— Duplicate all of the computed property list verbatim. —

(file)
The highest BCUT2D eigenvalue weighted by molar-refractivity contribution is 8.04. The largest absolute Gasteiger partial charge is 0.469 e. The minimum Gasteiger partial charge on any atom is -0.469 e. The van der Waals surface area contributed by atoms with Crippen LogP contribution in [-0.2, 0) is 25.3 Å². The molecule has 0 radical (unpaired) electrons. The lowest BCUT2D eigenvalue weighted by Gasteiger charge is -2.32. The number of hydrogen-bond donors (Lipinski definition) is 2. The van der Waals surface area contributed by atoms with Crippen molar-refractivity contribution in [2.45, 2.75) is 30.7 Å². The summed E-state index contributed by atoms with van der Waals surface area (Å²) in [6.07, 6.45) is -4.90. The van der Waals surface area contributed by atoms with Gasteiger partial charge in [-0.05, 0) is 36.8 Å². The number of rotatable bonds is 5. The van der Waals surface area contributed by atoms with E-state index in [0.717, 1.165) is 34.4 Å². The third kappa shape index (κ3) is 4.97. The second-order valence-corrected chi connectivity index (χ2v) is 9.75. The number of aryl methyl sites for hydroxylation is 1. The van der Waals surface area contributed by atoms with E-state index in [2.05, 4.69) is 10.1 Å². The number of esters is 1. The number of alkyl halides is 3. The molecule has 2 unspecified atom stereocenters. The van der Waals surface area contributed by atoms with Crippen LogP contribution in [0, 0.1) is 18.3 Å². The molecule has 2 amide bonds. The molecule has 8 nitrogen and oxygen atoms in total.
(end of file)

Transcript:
The highest BCUT2D eigenvalue weighted by molar-refractivity contribution is 8.04. The largest absolute Gasteiger partial charge is 0.469 e. The minimum Gasteiger partial charge on any atom is -0.469 e. The van der Waals surface area contributed by atoms with Crippen LogP contribution in [-0.2, 0) is 25.3 Å². The molecule has 0 radical (unpaired) electrons. The lowest BCUT2D eigenvalue weighted by Gasteiger charge is -2.32. The number of hydrogen-bond donors (Lipinski definition) is 2. The van der Waals surface area contributed by atoms with Crippen molar-refractivity contribution in [2.45, 2.75) is 30.7 Å². The summed E-state index contributed by atoms with van der Waals surface area (Å²) in [6.07, 6.45) is -4.90. The van der Waals surface area contributed by atoms with Gasteiger partial charge in [-0.05, 0) is 36.8 Å². The number of rotatable bonds is 5. The van der Waals surface area contributed by atoms with E-state index in [0.717, 1.165) is 34.4 Å². The third kappa shape index (κ3) is 4.97. The second-order valence-corrected chi connectivity index (χ2v) is 9.75. The number of aryl methyl sites for hydroxylation is 1. The van der Waals surface area contributed by atoms with E-state index in [2.05, 4.69) is 10.1 Å². The number of esters is 1. The number of alkyl halides is 3. The molecule has 2 unspecified atom stereocenters. The van der Waals surface area contributed by atoms with Crippen LogP contribution in [0, 0.1) is 18.3 Å². The molecule has 2 amide bonds. The molecule has 8 nitrogen and oxygen atoms in total.